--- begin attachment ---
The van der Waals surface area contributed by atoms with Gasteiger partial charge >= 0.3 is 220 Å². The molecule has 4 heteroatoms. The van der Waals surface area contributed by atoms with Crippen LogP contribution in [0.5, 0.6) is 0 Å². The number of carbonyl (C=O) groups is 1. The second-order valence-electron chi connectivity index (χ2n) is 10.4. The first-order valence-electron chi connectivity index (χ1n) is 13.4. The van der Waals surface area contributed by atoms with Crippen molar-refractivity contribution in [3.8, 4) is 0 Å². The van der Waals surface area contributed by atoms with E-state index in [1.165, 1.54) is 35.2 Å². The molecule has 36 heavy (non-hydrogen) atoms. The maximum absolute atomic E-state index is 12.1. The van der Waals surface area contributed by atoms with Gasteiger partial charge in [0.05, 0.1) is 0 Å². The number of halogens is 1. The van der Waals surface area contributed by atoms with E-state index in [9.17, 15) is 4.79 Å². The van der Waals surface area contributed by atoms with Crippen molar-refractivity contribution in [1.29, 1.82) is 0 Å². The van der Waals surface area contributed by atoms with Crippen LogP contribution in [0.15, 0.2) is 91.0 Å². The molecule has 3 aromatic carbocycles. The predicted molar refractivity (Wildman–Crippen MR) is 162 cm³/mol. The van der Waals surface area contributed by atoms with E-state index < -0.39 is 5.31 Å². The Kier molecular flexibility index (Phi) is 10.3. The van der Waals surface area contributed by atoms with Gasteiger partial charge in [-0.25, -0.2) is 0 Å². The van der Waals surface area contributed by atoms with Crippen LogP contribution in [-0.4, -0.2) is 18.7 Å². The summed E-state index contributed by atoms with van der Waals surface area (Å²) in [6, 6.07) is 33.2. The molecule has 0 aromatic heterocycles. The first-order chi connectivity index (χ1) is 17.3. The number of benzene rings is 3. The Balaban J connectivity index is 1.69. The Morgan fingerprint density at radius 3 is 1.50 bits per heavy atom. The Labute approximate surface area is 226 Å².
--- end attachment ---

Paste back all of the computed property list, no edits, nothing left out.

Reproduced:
The van der Waals surface area contributed by atoms with Gasteiger partial charge >= 0.3 is 220 Å². The molecule has 4 heteroatoms. The van der Waals surface area contributed by atoms with Crippen LogP contribution in [0.5, 0.6) is 0 Å². The number of carbonyl (C=O) groups is 1. The second-order valence-electron chi connectivity index (χ2n) is 10.4. The first-order valence-electron chi connectivity index (χ1n) is 13.4. The van der Waals surface area contributed by atoms with Crippen molar-refractivity contribution in [3.8, 4) is 0 Å². The van der Waals surface area contributed by atoms with E-state index in [1.165, 1.54) is 35.2 Å². The molecule has 36 heavy (non-hydrogen) atoms. The maximum absolute atomic E-state index is 12.1. The van der Waals surface area contributed by atoms with Gasteiger partial charge in [0.05, 0.1) is 0 Å². The number of halogens is 1. The van der Waals surface area contributed by atoms with E-state index in [9.17, 15) is 4.79 Å². The van der Waals surface area contributed by atoms with Crippen molar-refractivity contribution in [1.29, 1.82) is 0 Å². The van der Waals surface area contributed by atoms with Crippen LogP contribution in [0.15, 0.2) is 91.0 Å². The molecule has 3 aromatic carbocycles. The predicted molar refractivity (Wildman–Crippen MR) is 162 cm³/mol. The van der Waals surface area contributed by atoms with E-state index < -0.39 is 5.31 Å². The Kier molecular flexibility index (Phi) is 10.3. The van der Waals surface area contributed by atoms with Gasteiger partial charge in [-0.25, -0.2) is 0 Å². The van der Waals surface area contributed by atoms with Crippen LogP contribution in [-0.4, -0.2) is 18.7 Å². The summed E-state index contributed by atoms with van der Waals surface area (Å²) in [6, 6.07) is 33.2. The molecule has 0 aromatic heterocycles. The first-order chi connectivity index (χ1) is 17.3. The number of benzene rings is 3. The Balaban J connectivity index is 1.69. The Morgan fingerprint density at radius 3 is 1.50 bits per heavy atom. The Labute approximate surface area is 226 Å².